Using Flooding To Change Cat Behavior: Why You Shouldn’t Do It (And What To Do Instead)

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If you are trying to change your cat’s behavior, you may come across differing suggestions on how to address a specific unwanted behavior. Some suggestions will be helpful and some will suggestions (such as using a spray bottle on your cat or a remote punishment device) are going to either going to worsen the problem or hurt your cat.

Many techniques suggested to address behavior concerns, such as fighting cats or anxiety in cats, involve a process called flooding. While flooding might work, it carries some big risks. If you want to change cat behavior, you should be wary of flooding as it may make the behavior worse. Here is a quick guide on spotting flooding so you can avoid it and some ideas of what to do instead.

What Is Flooding?

The term flooding describes a form of behavior modification that involves exposing a cat to something that causes them stress or fear at full intensity until they stop responding to it while not allowing the cat to escape. The cat often stops responding because they are in a state of learned helplessness where they don’t feel anything they do will be successful at getting them out of the situation. Flooding is extremely stressful for the cat as they can’t escape the intense, potentially threatening stimulus they are being exposed to.

An example of how flooding has been used to change cat behavior used to be seen frequently in cat shelters. A shy and fearful cat that would hide when people approached would have any hiding places removed so they had to remain visible. The idea was that it would encourage the cat to interact more because they couldn’t leave the situation. Thankfully, this is not being recommended as much and is not something I recommend doing because it actually is very harmful to the cat. Cats should always have access to hiding places (especially cozy hiding places for naps) if they want to hide.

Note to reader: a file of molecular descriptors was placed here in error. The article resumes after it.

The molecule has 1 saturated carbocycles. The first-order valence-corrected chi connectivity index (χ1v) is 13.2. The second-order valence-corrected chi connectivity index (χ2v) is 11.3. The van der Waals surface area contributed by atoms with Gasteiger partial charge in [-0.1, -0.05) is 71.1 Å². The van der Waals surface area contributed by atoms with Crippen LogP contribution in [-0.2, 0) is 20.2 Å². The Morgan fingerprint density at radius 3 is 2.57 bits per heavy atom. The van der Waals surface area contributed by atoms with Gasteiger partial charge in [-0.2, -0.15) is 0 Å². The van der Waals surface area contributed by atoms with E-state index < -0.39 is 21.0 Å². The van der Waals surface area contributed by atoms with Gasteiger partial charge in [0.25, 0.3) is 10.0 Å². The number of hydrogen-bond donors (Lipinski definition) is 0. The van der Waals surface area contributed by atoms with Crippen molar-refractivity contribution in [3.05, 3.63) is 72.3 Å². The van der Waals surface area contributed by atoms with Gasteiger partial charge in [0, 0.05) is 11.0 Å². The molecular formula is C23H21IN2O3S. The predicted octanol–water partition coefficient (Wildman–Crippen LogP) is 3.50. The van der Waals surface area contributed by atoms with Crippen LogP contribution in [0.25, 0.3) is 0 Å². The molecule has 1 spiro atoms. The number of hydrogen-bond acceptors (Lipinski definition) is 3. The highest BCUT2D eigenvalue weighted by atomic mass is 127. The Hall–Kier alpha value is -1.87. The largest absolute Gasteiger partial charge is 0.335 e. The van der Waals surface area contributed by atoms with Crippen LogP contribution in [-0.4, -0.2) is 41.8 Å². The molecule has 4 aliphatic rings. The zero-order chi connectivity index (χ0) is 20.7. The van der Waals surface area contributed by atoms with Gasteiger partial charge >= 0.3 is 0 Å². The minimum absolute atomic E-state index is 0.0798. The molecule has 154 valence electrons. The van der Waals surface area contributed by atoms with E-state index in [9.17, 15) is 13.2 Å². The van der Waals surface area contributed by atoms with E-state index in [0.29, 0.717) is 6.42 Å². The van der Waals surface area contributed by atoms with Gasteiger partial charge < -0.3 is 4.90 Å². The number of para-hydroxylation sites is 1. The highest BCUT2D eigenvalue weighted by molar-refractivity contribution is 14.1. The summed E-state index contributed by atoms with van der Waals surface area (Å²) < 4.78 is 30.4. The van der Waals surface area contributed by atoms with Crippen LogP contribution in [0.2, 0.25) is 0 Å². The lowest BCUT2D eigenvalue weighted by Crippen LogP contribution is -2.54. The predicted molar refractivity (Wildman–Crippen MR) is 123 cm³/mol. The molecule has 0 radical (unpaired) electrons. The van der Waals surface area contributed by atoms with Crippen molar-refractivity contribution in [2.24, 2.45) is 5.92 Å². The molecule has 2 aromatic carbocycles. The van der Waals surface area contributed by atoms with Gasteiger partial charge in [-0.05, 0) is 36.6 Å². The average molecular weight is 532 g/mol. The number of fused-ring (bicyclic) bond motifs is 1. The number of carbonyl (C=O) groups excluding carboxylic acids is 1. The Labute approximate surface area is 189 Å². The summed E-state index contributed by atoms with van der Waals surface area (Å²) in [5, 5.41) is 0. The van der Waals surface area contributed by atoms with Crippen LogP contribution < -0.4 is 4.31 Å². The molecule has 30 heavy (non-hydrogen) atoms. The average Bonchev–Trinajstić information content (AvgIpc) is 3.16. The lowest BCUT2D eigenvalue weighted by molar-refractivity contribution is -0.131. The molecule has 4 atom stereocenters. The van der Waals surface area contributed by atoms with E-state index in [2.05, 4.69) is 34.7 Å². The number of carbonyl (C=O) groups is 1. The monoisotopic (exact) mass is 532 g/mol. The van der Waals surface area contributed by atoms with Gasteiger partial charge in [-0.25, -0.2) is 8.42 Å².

What Are The Problems With Using Flooding To Change Cat Behavior?

Flooding can work to change cat behavior. As mentioned earlier, the cat is exposed at full intensity to whatever they are afraid of in the hope that they habituate to the sources of their fear. In order for this to work, the cat has to become extremely stressed out and not have the scary stimulus be removed until they’ve stopped responding. If the stimulus is stopped too early, the cat may develop a stronger response to it. The problem is now worse.

Cats may also experience a return of fear at a later time. Flooding might change cat behavior initially, but the fear may return in the future when the cat runs into the stimulus again. There is a higher likelihood of fearful responses returning when flooding is used compared to other methods.

How Can I Tell If Flooding Is Being Used?